Caribbean countries register record remittances in 2021

The World Bank says remittance flows to Latin America and the Caribbean (LAC) surged to US$131 billion in 2021, up 25.3 percent from the previous year.

The Washington-based financial institution said the increase is due to the strong job recovery for foreign-born workers in the United States.

It said Haiti, with 21 percent, was the only CARICOM country to have registered double-digit growth rates while Guatemala led with 35 percent.

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“Remittances are important as a source of hard currency for several countries for which these flows represent at least 20 percent of GDP (gross domestic product), including El Salvador, Honduras, Jamaica, and Haiti.”

According to the World Bank figures, Haiti received US$4.4 billion in remittances last year, representing 20 percent of GDP, while Jamaica received US$3.6 billion, representing 24 percent of GDP.

Dominica, Belize and St. Vincent and the Grenadines registered 10.2, 7.8, and seven percent of GDP last year, according to the figures.

The World Bank said for this year, remittances are estimated to grow by 9.1 percent, though downside risks remain.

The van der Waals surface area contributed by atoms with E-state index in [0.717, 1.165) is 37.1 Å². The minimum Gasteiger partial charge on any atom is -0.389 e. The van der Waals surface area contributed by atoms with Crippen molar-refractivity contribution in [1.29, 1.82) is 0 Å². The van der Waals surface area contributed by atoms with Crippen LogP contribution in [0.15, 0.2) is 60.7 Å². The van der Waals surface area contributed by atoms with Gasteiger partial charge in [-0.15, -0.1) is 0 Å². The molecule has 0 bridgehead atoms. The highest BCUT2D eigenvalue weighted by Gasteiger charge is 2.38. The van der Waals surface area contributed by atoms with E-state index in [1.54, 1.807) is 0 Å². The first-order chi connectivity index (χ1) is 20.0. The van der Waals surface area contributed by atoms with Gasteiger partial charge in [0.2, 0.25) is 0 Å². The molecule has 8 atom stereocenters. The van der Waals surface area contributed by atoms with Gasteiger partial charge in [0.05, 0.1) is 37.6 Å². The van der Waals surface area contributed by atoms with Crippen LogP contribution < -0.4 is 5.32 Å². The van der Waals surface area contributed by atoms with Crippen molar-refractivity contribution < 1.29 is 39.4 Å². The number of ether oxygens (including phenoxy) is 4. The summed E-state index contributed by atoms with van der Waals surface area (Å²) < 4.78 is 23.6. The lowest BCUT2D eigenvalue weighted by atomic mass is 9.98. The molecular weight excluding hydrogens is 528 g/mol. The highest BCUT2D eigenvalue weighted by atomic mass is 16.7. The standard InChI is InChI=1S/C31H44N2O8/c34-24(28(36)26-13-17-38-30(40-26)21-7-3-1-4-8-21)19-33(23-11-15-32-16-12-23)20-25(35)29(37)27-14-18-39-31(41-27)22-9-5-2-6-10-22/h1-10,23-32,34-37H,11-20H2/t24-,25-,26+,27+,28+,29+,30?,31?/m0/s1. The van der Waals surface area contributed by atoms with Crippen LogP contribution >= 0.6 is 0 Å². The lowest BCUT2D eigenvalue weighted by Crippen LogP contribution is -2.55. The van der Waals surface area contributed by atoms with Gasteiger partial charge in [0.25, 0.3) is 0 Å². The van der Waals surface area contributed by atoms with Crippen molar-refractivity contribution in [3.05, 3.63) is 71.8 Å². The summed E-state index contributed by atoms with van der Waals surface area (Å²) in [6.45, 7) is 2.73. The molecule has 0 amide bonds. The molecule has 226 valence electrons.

It said the average cost of sending US$200 to the region was mostly unchanged at 5.6 percent in the fourth quarter of 2021 compared to a year earlier.

The World Bank said officially recorded remittance flows to low- and middle-income countries (LMICs) are expected to increase by 4.2 percent this year to reach US$630 billion and this follows an almost record recovery of 8.6 percent in 2021.

In its latest Migration and Development Brief released Thursday, the World Bank said remittances to Ukraine, which is the largest recipient in Europe and Central Asia, are expected to rise by over 20 percent in 2022.

However, remittance flows to many Central Asian countries, for which the main source is Russia, will likely fall dramatically. These declines, combined with rising food, fertilizer, and oil prices, are likely to increase risks to food security and exacerbate poverty in many of these countries.

“The Russian invasion of Ukraine has triggered large-scale humanitarian, migration, and refugee crises and risks for a global economy that is still dealing with the impact of the COVID pandemic,” said Michal Rutkowski, Global Director of the Social Protection and Jobs Global Practice at the World Bank.

“Boosting social protection programs to protect the most vulnerable, including Ukrainians and families in Central Asia, as well as those affected by the war’s economic impact, is a key priority to protect people from the threats of food insecurity and rising poverty.”

In 2021, remittance inflows saw strong gains in Latin America and the Caribbean (25.3 percent), Sub-Saharan Africa (14.1 percent), Europe and Central Asia (7.8 percent), the Middle East, and North Africa (7.6 percent), and South Asia (6.9 percent).

Remittances to East Asia and the Pacific fell by 3.3 percent; although excluding China, remittances grew 2.5 percent. Excluding China, remittance flows have been the largest source of external finance for LMICs since 2015.



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